In Ask Cadence this week, a question came in from a project manager asking what to do when you discover that project scope is ill defined after project launch. In the course of the discussion with the team, the resolution was a recommendation to return to planning and sponsorship, and ensure the organization understands the role of the project in operations.


Understanding what to do to resolve this issue is only half the solution — the second half. Project managers must also develop a sharp eye for project warning signs up front. Here are five key areas to consider when evaluating whether your project is on track for success.

  1. Personnel. Watch for the key warning signs: do you have all the critical skills covered for your project team? Even more importantly, are you relying on part-time staff supplying critical skills, or carrying responsibility for tasks on the critical path? From simply being stretched across project work, these team members may begin falling short on meeting task estimates. Make sure that the right people working on these critical activities are the same people owning responsibility for their delivery.
  2. Planning. At its root, make sure you have a detailed plan of work that includes WHO is doing the task, WHAT the completion criteria is for the task, WHEN the task will be completed, and HOW MANY hours will be required, at the task level. If this key data is missing, you may be working off an incomplete breakdown of work; make sure you have your deliverables broken down into their task level activities.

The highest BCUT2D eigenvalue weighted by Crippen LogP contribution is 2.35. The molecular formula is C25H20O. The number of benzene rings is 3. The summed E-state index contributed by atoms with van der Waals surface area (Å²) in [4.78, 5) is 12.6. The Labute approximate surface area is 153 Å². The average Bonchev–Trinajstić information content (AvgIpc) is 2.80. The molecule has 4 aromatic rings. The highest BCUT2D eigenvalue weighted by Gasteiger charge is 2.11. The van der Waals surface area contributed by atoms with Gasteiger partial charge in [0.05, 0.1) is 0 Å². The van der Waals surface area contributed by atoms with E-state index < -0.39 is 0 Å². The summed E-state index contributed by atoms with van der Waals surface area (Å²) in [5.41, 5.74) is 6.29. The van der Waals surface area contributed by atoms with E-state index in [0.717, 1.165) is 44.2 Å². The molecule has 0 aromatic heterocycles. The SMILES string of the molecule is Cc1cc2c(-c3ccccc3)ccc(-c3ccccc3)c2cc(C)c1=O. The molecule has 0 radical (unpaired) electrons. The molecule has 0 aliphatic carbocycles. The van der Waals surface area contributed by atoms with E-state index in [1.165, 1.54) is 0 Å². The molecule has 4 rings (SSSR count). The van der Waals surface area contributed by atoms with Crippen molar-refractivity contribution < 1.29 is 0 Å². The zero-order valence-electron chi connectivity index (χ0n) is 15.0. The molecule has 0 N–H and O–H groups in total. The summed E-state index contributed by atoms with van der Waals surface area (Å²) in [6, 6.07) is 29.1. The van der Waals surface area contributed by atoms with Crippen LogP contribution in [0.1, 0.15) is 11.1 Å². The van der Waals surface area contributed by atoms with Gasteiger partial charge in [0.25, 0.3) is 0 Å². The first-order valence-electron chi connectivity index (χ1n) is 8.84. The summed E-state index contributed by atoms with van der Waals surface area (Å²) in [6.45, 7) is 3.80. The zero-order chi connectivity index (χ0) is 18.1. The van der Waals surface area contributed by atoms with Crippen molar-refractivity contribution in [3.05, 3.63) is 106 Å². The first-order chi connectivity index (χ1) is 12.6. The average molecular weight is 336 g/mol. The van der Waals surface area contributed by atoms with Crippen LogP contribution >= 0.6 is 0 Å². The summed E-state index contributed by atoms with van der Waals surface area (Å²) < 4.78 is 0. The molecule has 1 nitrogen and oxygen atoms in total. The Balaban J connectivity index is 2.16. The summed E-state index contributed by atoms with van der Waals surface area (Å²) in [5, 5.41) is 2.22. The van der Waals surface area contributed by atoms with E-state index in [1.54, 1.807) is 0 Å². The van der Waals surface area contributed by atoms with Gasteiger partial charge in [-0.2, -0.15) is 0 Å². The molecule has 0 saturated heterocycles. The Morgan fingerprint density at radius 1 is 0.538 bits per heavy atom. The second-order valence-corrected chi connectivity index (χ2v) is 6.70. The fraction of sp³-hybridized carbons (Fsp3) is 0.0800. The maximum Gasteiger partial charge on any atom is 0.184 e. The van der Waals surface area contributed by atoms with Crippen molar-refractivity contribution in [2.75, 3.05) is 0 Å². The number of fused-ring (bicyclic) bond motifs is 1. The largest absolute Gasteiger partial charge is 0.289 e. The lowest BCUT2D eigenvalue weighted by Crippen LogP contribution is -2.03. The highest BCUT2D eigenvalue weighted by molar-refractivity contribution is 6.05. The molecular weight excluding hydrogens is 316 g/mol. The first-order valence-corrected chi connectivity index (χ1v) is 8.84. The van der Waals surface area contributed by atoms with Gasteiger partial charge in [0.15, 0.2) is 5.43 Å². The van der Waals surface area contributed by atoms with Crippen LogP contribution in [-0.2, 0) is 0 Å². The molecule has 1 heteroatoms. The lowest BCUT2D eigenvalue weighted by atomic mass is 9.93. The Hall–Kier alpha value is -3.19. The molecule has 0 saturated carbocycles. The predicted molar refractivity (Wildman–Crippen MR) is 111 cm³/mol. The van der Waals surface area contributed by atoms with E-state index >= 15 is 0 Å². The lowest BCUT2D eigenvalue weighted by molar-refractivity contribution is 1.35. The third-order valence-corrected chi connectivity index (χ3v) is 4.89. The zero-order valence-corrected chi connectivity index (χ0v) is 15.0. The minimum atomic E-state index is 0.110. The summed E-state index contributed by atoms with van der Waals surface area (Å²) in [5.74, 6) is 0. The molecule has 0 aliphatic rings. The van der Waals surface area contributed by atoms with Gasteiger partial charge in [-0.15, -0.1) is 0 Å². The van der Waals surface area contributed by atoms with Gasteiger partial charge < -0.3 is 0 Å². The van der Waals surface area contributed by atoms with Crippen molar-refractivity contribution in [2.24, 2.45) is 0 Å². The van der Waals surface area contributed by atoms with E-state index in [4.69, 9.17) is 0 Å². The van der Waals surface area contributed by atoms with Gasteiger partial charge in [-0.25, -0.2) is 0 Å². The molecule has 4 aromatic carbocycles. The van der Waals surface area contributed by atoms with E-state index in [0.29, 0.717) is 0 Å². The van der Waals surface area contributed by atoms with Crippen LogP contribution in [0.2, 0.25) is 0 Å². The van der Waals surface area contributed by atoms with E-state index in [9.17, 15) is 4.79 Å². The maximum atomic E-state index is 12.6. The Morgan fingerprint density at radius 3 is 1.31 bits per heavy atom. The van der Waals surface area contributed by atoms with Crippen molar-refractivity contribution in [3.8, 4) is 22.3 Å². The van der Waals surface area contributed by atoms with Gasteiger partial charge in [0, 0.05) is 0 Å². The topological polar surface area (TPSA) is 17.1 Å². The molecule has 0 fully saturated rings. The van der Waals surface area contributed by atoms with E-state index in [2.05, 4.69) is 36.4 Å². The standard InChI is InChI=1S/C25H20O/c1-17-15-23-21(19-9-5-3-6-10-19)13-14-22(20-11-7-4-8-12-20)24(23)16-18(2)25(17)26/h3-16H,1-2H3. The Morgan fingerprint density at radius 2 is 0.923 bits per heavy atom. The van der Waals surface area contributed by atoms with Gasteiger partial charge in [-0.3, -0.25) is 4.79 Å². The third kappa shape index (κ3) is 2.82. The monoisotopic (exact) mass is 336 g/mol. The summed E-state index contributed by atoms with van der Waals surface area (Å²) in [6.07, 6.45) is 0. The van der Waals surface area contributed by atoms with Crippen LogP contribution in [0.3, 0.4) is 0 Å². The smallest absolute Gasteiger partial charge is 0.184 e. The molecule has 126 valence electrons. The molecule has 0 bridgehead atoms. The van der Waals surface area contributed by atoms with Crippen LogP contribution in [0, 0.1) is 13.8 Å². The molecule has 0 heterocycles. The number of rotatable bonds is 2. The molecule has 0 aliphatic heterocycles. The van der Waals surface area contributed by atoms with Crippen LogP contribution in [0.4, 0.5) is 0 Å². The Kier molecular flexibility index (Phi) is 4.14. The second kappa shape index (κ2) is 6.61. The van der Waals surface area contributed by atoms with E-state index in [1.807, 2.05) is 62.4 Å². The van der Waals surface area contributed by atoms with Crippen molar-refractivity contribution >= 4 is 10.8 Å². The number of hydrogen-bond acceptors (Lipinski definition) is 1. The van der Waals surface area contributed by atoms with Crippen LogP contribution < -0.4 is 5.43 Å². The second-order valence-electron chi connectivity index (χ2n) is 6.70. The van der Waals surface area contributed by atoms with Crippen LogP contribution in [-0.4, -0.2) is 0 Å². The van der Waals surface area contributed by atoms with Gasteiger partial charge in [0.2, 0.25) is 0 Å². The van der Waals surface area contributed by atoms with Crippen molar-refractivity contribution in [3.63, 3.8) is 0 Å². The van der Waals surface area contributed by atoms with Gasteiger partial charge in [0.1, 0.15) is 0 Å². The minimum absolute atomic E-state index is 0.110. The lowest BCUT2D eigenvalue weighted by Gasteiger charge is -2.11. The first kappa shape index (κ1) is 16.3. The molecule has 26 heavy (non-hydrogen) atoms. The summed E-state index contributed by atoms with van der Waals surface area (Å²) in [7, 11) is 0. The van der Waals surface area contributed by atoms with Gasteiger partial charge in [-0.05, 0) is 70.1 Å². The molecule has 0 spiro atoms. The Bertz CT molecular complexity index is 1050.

3. Scope. From the start, make sure your project scope is in writing, avoids ambiguity, and is approved by your project sponsor and customer. Anything short of this level of visibility to your scope risks project launch without clear specifications, firm design, and organizational buy-in and support.
  4. Organization. Do you know who your sponsor is? Do you have multiple sponsors vying for ownership of your project? A variety of sponsor/project manager relationships may suit your organization, but they all have the same thing in common: the sponsor has a vested interest in support of your project succeeding. While it may be hard to quantify this relationship, you will know it when it begins to fail: no project justification, no clear lines of communication and responsibility to — and through — the project sponsor, the sponsor is from a different part of the organization than users and customers, or the sponsor’s organizational role has changed due to a reorganization.
  5. Technology. If you are working on a “bet your business” project, make sure you have authority and willpower to withstand using new, untested technology and support systems, or using packaged solutions that require radical modifications to adjust to your organization. Doing so introduces unnecessary risk to your project.

Risk in any of these areas alone may serve only as a warning or a shot across the bow. But beware: project problems in one area typically herald a cascade of problems across the others. A swift solution exists in a solid and committed sponsor/project manager relationship.

If you have experienced any of the above on your projects, take a moment to learn more about the Cadence Project Sponsorship seminar coming up November 8-9 in San Jose, CA. Invite your project sponsor and join us, along with the foremost experts in the field, and get control of your projects with confidence.